Anyone using a Solvent Recycler to recycle dirty IPA for reuse?


#1

A buddy of mine sent me this link: https://solvent-recycler.com/ for a solvent recycling machine. Basically it’s a still with a refrigerator unit to cool the vapor and collect clean IPA. Single-button operation. Just dump in the dirty solvent, seal the lid, hit a button and come back later to retrieve the fresh IPA and remove the plastic bag full of resin (which could be put in the sun to cure and then dispose).

This manufacturer quoted me around $3800 for the unit. There are other manufacturers of such machines but I have not found a better price for the capacity. It’s a mature technology that has found application in various industries that use solvents such as automotive painting.

Thinking about recycling the IPA, instead of using and disposing of it, which is a pain. For the amount of IPA we use I am thinking the machine would pay for itself fairly quickly.

A bonus could be having fresh IPA for each form-wash load instead of running it until it gets dirty enough to change out.

Would such a machine work for recycling TPM or DPM, I wonder. Darnit Jim I’m an engineer not a chemist. Any chemists feel free to chime in.


#2

I believe that there are solvent degreasing or cleaning machines that have a heated sump to hold the solvent. The evaporated solvent rises into the upper section, condenses, and then drips over the item to be cleaned and drains back into the sump. That might be an interesting approach to cleaned resin parts so long as the solvent gets into all the nooks and crannies.

So far as TPM and DPM go, a search for their vapor pressures and boiling points and comparing that data to IPA might be instructive. Probably best to just call the solvent recycling machine maker and ask them.


#3

I have 2 home stills that I use to recycle IPA. I just run one at a time. Only cost $100 on eBay and work great. I do have a large barrel type container for water that is recirculated to cool the IPA. I can do about a gallon and a half an hour.

Never have had the plastic bags work in the still. As they get burnt to the bottom and break of course. I used the baking bags that are supposed to take 400+ degrees. So, I have to do a bit of scraping but it’s cheaper than disposal through a service.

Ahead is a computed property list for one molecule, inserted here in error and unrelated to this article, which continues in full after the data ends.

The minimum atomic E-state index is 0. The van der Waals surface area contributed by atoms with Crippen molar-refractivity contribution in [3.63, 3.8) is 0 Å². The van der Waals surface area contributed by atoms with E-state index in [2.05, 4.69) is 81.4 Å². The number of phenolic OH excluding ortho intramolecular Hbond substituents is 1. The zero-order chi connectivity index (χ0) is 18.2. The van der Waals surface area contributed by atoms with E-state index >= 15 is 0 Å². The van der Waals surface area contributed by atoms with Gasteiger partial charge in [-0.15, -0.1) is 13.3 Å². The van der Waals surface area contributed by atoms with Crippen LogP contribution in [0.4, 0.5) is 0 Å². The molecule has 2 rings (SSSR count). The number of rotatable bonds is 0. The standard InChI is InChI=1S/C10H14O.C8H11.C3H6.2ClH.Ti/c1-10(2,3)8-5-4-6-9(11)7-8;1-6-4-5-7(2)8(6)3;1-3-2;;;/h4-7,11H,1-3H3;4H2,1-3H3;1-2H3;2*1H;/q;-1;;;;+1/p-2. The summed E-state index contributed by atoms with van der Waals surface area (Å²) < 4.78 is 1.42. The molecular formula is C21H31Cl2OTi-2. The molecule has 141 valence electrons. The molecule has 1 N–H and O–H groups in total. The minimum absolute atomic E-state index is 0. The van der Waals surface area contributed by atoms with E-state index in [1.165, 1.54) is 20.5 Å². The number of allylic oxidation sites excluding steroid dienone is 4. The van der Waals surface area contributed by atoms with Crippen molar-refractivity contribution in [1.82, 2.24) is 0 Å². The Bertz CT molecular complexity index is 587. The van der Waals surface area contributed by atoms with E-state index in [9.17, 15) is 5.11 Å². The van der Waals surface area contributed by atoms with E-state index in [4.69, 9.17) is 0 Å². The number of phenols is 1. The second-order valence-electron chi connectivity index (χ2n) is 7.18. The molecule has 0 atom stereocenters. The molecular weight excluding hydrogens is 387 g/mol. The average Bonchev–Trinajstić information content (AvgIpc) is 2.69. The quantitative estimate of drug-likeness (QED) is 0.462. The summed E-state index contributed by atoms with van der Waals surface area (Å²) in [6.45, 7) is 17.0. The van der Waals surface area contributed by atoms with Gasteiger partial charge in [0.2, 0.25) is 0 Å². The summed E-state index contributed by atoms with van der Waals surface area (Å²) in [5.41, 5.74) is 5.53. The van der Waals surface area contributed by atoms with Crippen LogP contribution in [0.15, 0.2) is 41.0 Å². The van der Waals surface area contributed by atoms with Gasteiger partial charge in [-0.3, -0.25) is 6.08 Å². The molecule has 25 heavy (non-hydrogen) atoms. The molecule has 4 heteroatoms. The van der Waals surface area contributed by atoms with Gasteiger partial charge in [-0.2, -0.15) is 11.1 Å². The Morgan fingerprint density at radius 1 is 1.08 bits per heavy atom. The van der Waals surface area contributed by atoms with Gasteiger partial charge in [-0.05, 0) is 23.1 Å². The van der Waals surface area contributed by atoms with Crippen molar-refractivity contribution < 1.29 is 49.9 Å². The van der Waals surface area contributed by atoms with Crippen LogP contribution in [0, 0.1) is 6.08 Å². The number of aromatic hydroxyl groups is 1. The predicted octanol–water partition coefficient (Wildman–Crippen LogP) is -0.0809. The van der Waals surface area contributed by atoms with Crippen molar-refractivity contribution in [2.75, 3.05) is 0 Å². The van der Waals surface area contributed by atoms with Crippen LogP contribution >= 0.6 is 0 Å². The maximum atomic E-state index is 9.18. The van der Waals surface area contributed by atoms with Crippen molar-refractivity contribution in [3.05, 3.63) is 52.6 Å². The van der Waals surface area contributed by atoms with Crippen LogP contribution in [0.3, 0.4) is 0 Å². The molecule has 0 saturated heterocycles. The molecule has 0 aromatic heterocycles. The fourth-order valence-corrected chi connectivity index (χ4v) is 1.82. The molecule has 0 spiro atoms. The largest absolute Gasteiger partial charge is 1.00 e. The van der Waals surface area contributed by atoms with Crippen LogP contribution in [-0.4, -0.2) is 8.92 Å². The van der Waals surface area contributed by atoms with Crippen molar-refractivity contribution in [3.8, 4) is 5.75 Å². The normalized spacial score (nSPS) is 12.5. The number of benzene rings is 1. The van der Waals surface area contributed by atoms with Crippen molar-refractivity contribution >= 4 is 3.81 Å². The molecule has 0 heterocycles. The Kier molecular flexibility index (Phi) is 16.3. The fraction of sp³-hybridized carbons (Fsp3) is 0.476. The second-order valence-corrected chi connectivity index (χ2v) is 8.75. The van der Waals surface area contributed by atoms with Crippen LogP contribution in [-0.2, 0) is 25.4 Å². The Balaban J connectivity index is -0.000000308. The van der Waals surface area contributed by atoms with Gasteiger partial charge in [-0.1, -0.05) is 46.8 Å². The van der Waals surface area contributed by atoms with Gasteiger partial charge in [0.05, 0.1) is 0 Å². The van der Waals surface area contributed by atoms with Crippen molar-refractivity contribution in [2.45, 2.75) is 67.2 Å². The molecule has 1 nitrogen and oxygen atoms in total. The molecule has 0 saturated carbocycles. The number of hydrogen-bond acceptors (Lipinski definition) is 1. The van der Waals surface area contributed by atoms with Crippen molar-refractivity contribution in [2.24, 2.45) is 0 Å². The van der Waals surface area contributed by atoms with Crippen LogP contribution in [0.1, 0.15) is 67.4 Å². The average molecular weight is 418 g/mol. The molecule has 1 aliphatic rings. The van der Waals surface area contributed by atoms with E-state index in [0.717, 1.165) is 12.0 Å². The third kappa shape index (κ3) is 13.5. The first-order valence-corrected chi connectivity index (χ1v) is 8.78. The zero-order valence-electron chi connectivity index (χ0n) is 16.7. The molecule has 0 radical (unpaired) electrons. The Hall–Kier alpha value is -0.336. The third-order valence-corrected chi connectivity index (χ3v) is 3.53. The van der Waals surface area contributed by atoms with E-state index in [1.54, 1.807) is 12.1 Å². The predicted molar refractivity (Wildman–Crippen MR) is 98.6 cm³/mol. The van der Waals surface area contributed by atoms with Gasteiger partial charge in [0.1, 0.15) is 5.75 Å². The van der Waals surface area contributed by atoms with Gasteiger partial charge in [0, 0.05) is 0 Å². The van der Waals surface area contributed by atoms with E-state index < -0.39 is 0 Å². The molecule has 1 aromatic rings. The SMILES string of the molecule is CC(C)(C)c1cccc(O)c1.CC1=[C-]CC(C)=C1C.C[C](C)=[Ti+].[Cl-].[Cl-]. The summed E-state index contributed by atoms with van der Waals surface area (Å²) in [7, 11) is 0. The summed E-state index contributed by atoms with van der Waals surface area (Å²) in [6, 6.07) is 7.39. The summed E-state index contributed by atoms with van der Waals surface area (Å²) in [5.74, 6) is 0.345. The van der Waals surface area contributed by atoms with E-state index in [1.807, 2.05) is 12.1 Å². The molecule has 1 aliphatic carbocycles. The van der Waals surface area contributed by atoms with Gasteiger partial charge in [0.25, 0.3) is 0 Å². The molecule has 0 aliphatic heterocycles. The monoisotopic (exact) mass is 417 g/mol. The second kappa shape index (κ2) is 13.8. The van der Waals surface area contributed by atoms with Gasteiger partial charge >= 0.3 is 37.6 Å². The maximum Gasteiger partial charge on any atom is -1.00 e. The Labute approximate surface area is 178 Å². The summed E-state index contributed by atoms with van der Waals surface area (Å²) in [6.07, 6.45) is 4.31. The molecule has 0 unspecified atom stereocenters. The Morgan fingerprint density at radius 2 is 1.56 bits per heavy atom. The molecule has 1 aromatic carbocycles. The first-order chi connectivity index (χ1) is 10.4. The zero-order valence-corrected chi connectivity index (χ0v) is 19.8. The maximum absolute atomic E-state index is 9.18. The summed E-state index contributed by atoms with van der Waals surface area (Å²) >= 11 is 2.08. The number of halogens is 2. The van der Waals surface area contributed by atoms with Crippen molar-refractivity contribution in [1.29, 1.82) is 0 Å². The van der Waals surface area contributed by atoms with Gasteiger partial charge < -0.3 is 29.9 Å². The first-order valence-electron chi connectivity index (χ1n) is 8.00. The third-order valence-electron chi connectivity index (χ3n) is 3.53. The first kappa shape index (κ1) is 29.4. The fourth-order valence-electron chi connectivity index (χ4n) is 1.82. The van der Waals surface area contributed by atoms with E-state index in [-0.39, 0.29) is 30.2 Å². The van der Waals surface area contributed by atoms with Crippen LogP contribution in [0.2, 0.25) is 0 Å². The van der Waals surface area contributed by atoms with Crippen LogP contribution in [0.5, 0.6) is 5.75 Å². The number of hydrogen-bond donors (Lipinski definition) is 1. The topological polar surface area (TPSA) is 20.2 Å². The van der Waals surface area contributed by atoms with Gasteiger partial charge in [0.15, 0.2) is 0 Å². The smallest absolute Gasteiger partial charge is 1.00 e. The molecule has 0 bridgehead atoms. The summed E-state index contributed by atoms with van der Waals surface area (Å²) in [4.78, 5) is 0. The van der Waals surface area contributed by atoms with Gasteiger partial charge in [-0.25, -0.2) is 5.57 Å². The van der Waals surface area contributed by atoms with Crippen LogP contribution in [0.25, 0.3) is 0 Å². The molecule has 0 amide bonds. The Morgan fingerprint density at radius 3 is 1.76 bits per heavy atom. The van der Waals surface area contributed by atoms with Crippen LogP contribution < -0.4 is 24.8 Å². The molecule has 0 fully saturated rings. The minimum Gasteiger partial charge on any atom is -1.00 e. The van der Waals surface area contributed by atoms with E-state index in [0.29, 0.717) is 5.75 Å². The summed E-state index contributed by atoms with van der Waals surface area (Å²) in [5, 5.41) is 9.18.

#4

I have one of those stills from Amazon. Have been reluctant to try it with IPA, concerned about explosion. Will probably set it up outside far from anything valuable and give it a shot.


#5

I use fire to recycle my IPA in our driveway. That way I get some entertainment value out of it.


#6

There’s little to no explosion threat. Keep the temperature to just the level that it produces output. I use a digital electric heater that I set the wattage on and that does it. I’ve been doing this for over 3 years with no issues.
I run it on a screen porch at the back of the house or sometimes in the garage. Keeping the water tank cool is the biggest issue but so far that hasn’t cause any problems. I’ve distilled maybe 200 gallons of IPA this way.


#7

Ran a batch through the still this afternoon. Distilled out a gallon. Did not explode. Started with dirty 91% IPA. Wondering if distillation makes it 99% now?


#8

Look up azeotrope and isoproyl alcohol - you should 91% IPA in your distillate assuming that it was saturated with moisture to begin with. You can get a drier IPA if you run your distillate through a molecular sieve. The mol sieve will need to be regenerated periodically to remove the moisture that has been absorbed.


#9

#10

I found this one, which seems to also come in an approximately Form Wash sized model (12 litres). Appears to be the same sort of appliance, using a disposable bag for the residue.

https://abe.co.nz/product/solvent-recycler-15l/

Didn’t get a chance to call them today for a price, will report back.